In the previous chapter, we learned that the coefficient of correlation between two quantitative variables, *X* and *Y*, provides information on the existence of a linear relation between the two variables. This index, however, does not allow determining whether it is *X* that affects *Y*, or it is *Y* that affects *X*, or whether both *X* and *Y* are consequences of a phenomenon that affects both of them. Only more knowledge of the problem under study can allow some hypothesis of the dependence of a variable on another.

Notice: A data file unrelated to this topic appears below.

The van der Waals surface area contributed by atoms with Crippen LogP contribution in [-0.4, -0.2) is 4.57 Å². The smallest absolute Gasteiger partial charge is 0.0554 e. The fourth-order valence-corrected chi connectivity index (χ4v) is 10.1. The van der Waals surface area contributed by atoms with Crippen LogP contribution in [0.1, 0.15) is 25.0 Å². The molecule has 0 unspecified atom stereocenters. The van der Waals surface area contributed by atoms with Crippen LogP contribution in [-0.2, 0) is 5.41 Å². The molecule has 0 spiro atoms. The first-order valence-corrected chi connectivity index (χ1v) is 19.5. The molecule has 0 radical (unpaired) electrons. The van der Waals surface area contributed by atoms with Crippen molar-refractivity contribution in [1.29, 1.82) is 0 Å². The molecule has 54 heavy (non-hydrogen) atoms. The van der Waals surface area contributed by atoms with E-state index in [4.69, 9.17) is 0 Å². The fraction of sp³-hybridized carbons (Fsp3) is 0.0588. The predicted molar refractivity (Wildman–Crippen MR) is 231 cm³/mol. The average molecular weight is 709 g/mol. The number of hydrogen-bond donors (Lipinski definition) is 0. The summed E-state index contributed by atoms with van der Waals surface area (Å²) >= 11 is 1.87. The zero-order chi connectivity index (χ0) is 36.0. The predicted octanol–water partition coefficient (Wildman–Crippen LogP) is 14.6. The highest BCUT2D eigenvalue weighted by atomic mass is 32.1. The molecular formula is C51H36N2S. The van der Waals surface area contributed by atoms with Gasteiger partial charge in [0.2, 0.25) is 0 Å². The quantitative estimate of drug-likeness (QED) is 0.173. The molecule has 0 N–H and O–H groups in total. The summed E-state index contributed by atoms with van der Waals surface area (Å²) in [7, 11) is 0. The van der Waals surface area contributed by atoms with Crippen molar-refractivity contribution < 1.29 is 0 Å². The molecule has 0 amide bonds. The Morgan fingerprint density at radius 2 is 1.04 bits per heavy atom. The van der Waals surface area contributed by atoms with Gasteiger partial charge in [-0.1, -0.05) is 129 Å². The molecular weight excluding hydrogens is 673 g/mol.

### Note

If a correlation between two variables is not found, it does not necessarily imply that they are independent, because they might have a nonlinear relationship.

Calculating correlation and covariance is a useful way to investigate whether a linear relationship exists between variables, without having to assume or fit a specific model to our data. It can happen that two variables have a small or no linear correlation, meaning a strong nonlinear relationship...